8. The Martian, Andy Weir. This book grabbed me by the throat on page one and didn’t let go until the very end. The narrator, Mark Watley, is one of the best-executed characters I met all year. Immediately upon finishing the book, I made Jason read it. I don’t do that often.
  9. The Little Paris Bookshop, Nina George. A friend let me borrow this book, and I selected it for my book club’s January meeting. On the one hand, I love books about books, and books about bookshops, so I really enjoyed those parts. On the other hand, I get very aggravated by Manic Pixie Dream Girls, and I felt like this book featured a particularly egregious example of the type, so I got very twitchy at those parts. Overall, I liked the book and look forward to talking about it with my book club.
  10. Dead to the World, Charlaine Harris. Like all the Sookie Stackhouse novels, this book was fun fluff. I find them adorable.

Happy Reading!

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Home for the Holidays

It seems to me that every year the all-Christmas-music station will pick one particular earworm to play, over and over, as covered by different artists. This year, I feel the song I heard most often was “(There’s No Place Like) Home for the Holidays,” written by Al Stillman and Robert Allen and originally recorded in 1954 by Perry Como. You can go ahead and sing along:

Oh, there’s no place like home for the holidays
‘Cause no matter how far away you roam
When you pine for the sunshine of a friendly gaze
For the holidays you can’t beat home, sweet home…

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This is not my favorite Christmas song. Not even in the top ten. But I’ve heard it so many times in the car (and in elevators, in stores, etc.) I’ve started thinking about it more and more.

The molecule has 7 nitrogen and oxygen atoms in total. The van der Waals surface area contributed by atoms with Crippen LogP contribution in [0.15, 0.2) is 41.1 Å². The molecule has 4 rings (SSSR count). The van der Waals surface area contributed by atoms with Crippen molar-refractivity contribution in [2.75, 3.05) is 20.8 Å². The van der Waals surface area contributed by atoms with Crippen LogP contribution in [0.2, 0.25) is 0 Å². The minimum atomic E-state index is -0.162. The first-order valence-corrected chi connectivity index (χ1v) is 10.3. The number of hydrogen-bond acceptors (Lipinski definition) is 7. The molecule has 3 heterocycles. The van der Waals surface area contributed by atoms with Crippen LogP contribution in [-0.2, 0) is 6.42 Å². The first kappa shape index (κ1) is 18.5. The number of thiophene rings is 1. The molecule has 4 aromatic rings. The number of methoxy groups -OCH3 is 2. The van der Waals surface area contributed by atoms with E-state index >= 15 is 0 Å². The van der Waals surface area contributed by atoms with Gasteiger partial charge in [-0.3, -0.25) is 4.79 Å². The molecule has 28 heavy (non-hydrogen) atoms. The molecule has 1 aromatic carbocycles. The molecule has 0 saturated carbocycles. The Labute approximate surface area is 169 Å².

I came to a realization.

This is my thirty-seventh Christmas, and for the first time in my life I didn’t have to go anywhere to feel home for the holidays.

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I grew up in Jacksonville, where both my grandmothers lived. The closest we got to “over the river and through the woods” was visiting my dad’s mom on the far shore of the mighty St. Johns, about a 20 minute drive.

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My first Christmas away from home occurred in college, when I spent the holiday with a boyfriend’s family in Ohio. There was snow. It was weird. I missed “normal” Christmas – the eleven o’clock service at Riverside Presbyterian Church, good-natured whining about the 75 degree temperatures, and eating my grandmother’s tomato aspic off my family’s Christmas plates.

Even as I got older, and had homes of my own, I missed being home – on Sherwood Road – for the holidays.

Things have changed.

For example, Riverside no longer has an eleven o’clock Christmas Eve service.

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My grandmothers – both the one over the river and the one who made aspic – are gone, along with my father. My parents’ home is basically empty.

So, many of the things that made “normal” Christmas normal no longer exist.

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But some do. It was once again absurdly warm on Christmas Day, and the good-natured complaining ensued as it always has. As for the Christmas plates, I brought them over from my mom’s house just after Thanksgiving, so we were able to use them in our home. (There was no aspic. That’s one tradition I am happy to do without.)